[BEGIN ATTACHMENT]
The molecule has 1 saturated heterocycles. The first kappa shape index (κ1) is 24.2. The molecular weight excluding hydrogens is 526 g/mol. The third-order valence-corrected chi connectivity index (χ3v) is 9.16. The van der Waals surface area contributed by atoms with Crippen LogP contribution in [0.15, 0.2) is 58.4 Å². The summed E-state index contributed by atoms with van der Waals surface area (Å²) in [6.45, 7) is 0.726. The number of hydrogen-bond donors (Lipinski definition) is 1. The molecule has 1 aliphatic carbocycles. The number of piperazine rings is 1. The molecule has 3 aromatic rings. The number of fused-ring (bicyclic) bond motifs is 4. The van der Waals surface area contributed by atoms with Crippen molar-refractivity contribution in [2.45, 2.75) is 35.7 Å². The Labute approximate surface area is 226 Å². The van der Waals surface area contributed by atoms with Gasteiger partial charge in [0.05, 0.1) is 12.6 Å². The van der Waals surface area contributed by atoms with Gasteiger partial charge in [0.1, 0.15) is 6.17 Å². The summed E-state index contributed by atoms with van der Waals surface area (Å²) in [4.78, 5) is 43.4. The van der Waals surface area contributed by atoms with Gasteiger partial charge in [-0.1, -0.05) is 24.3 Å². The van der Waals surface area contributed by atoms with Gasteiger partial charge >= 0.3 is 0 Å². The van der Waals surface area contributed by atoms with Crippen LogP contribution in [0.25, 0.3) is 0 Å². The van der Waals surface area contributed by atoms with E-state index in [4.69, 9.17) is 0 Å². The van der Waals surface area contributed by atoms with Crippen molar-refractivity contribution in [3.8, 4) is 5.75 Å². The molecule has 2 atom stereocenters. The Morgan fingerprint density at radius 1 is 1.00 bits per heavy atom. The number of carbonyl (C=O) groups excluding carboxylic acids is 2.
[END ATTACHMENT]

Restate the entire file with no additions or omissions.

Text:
The molecule has 1 saturated heterocycles. The first kappa shape index (κ1) is 24.2. The molecular weight excluding hydrogens is 526 g/mol. The third-order valence-corrected chi connectivity index (χ3v) is 9.16. The van der Waals surface area contributed by atoms with Crippen LogP contribution in [0.15, 0.2) is 58.4 Å². The summed E-state index contributed by atoms with van der Waals surface area (Å²) in [6.45, 7) is 0.726. The number of hydrogen-bond donors (Lipinski definition) is 1. The molecule has 1 aliphatic carbocycles. The number of piperazine rings is 1. The molecule has 3 aromatic rings. The number of fused-ring (bicyclic) bond motifs is 4. The van der Waals surface area contributed by atoms with Crippen molar-refractivity contribution in [2.45, 2.75) is 35.7 Å². The Labute approximate surface area is 226 Å². The van der Waals surface area contributed by atoms with Gasteiger partial charge in [0.05, 0.1) is 12.6 Å². The van der Waals surface area contributed by atoms with Gasteiger partial charge in [0.1, 0.15) is 6.17 Å². The summed E-state index contributed by atoms with van der Waals surface area (Å²) in [4.78, 5) is 43.4. The van der Waals surface area contributed by atoms with Gasteiger partial charge in [-0.1, -0.05) is 24.3 Å². The van der Waals surface area contributed by atoms with Gasteiger partial charge >= 0.3 is 0 Å². The van der Waals surface area contributed by atoms with Crippen LogP contribution in [0.25, 0.3) is 0 Å². The van der Waals surface area contributed by atoms with E-state index in [4.69, 9.17) is 0 Å². The van der Waals surface area contributed by atoms with Crippen molar-refractivity contribution in [3.8, 4) is 5.75 Å². The molecule has 2 atom stereocenters. The Morgan fingerprint density at radius 1 is 1.00 bits per heavy atom. The number of carbonyl (C=O) groups excluding carboxylic acids is 2.